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English: Construction in Gibraltar. Français : Chantier de construction à Gibraltar. (Photo credit: Wikipedia)

(Editor’s Note: This is a post that we could probably run every single week in response either to comments, Twitter or other channels, regularly asking about the “value” publishers add.  As an industry, we continue to do a poor job explaining just what it is that we do. Last year Kent Anderson took a stab at putting together a non-comprehensive list.  See also Alice Meadows follow-up post: And Another Thing–A Postscript to the Proposed List of 60 Things Publishers Do) (This list has now been updated: please see Updated–73 Things Publishers Do 2013 Edition)

Journal publishers have been under pressure to prove that they add any value beyond managing peer-review and doing some basic copy editing and formatting. Often, authors are the ones asserting that journal publishers do so little, which is understandable, as authors only experience a small part of the journal publishing process, and care about the editing and formatting bits the most, making those the most memorable. Recently at SSP’s Annual Meeting, a session titled, “Publishers! What Are They Good For?” was held, shedding light on why scientists outsource publishing work (it increases their productivity), why an objective system of quality and relevance ranking provides value, and why publishers are integral to scientific progress, providing efficient dissemination of information and often funding the societies and organizations at its backbone.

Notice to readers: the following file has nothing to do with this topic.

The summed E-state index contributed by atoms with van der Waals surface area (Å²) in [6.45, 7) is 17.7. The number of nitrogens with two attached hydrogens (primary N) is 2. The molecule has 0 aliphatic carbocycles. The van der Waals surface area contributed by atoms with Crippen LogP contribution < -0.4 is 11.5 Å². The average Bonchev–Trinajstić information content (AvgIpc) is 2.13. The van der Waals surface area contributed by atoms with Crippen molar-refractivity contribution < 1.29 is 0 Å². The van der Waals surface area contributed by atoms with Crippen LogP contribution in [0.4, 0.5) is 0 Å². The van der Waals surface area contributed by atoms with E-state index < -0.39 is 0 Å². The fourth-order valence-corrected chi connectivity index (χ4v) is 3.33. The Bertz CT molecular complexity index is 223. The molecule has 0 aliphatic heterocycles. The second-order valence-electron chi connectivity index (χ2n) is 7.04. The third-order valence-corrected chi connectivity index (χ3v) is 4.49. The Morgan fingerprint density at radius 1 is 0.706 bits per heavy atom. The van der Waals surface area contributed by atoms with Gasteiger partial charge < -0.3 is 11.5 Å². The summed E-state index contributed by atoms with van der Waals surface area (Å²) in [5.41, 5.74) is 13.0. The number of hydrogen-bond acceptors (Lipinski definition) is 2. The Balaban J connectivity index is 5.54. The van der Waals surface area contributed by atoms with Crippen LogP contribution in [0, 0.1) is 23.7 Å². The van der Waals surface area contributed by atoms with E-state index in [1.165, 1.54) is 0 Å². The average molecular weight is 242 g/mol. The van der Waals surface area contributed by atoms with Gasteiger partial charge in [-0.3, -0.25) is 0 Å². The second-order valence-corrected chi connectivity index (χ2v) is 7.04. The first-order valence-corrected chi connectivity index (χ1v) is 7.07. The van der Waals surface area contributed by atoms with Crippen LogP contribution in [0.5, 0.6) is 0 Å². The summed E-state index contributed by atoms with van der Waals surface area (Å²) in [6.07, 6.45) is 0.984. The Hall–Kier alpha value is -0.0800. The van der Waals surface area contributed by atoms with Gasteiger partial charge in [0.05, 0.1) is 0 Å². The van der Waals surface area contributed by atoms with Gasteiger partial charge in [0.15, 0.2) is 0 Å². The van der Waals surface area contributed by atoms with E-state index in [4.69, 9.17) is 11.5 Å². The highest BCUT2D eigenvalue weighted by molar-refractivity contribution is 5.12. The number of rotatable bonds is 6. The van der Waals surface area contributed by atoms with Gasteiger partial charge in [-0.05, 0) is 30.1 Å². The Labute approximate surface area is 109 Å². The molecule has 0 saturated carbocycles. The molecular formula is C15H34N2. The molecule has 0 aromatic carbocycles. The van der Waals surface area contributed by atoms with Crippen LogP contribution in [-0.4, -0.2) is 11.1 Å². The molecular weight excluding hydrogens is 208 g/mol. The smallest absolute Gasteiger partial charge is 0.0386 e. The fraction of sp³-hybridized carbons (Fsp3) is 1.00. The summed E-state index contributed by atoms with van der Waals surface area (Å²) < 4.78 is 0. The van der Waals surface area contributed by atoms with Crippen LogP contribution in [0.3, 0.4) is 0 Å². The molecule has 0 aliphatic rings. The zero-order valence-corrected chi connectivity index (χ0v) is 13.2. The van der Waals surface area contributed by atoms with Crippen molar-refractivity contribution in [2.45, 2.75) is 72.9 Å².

Recently, I was asked to flesh out a list of things publishers do. It was a list initially consisting of 11 items, offered by a non-publisher, but a well-informed non-publisher. The brevity of the list was revealing, and my inability to immediately identify what was missing was also revealing — in both cases, it’s clear we haven’t assessed or communicated what we do.

So I spent a little time fleshing out the list. The resulting list is below, and adds 49 items to the initial 11. It took me about 30 minutes total to add these items, with most of it spent typing. I’ll assign a rough estimate of the expense involved, and since it’s the tough day of this year’s Tour de France, I’ll describe each profile using something akin to cycling terminology.

  1. Audience/field detection and cultivation. This is why you start a journal, I think — there’s a new field emerging, a field splintering, or a field growing beyond the outputs currently available. Detecting and cultivating these forks and leaps in scientific progress is what a good publisher does. And it’s not just about new audiences, but new audience needs within fields. But we’ll count it as one thing. Expense level: $. Profile: Headwinds and hills, long ride.